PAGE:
Accession Number : ADA547411


Title :   Factors Affecting Peace Negotiations in Resolving Armed Conflicts in Sub-Saharan Africa


Descriptive Note : Master's thesis Aug 2010-Jun 2011


Corporate Author : ARMY COMMAND AND GENERAL STAFF COLL FORT LEAVENWORTH KS


Personal Author(s) : Tumuranzye, Santurino M


Full Text : https://apps.dtic.mil/dtic/tr/fulltext/u2/a547411.pdf


Report Date : 10 Jun 2011


Pagination or Media Count : 134


Abstract : Africa in general and sub-Saharan Africa in particular, continues to experience armed conflicts engineered by political elites that cause untold suffering and underdevelopment. The many years of armed confrontations often end in military stalemates. Consequently, peace negotiations are often the only viable alternative to end armed conflicts. However, peace negotiations processes are hard to organize and conduct and its failure often leads to re-start of armed conflict with disastrous effects. The factors that bring warring parties to the negotiations until an agreement is reached leading to long term political settlement in Africa are the subject of this thesis. The thesis uses two case studies: the successful North-South Sudan peace negotiations process that led to the signing of Comprehensive Peace Agreement on January 9, 2005 and the failed 2008 Juba peace talks to resolve the Northern Uganda conflict. This thesis explores what factors when available and applied at an appropriate time will enable peace negotiations to succeed in resolving an armed conflict leading to long term political settlement. The research was able to identify effective mediation, composition and character of negotiating teams, the outsiders, the pre-negotiating conditions, and the management of the peace process as essential factors for any peace negotiations process to succeed. The study found out that the leadership of warring parties and financial resources that support the peace process do not have significant effect on the outcome of the peace negotiations process. The study concluded that no single essential factor contributes more than others to the success or failure of peace negotiations. They all contribute equally to make negotiations succeed or fail.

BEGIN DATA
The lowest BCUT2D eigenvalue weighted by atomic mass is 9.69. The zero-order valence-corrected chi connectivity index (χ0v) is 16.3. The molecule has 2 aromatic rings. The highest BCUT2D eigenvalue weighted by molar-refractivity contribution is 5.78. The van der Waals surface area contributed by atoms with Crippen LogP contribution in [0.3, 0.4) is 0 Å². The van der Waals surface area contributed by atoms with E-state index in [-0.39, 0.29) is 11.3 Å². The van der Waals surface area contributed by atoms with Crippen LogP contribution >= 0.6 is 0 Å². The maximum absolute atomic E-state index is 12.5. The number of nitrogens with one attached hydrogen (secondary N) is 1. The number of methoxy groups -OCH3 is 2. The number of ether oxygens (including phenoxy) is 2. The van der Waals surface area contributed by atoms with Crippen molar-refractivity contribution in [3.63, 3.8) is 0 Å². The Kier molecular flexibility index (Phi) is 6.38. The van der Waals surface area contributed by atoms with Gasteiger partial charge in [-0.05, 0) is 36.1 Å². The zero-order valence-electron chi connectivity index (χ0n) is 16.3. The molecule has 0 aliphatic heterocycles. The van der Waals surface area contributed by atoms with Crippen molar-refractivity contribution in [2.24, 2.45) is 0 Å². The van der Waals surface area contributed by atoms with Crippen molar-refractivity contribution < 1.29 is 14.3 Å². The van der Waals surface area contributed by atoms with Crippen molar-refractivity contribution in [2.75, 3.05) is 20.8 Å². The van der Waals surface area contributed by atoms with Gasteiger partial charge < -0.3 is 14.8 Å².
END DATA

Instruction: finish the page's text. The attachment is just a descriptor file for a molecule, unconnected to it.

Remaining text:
Descriptors :   *SUBSAHARAN AFRICA , *PEACETIME , *NEGOTIATIONS , CONFLICT , CASE STUDIES , MILITARY OPERATIONS , THESES


Subject Categories : Government and Political Science


Distribution Statement : APPROVED FOR PUBLIC RELEASE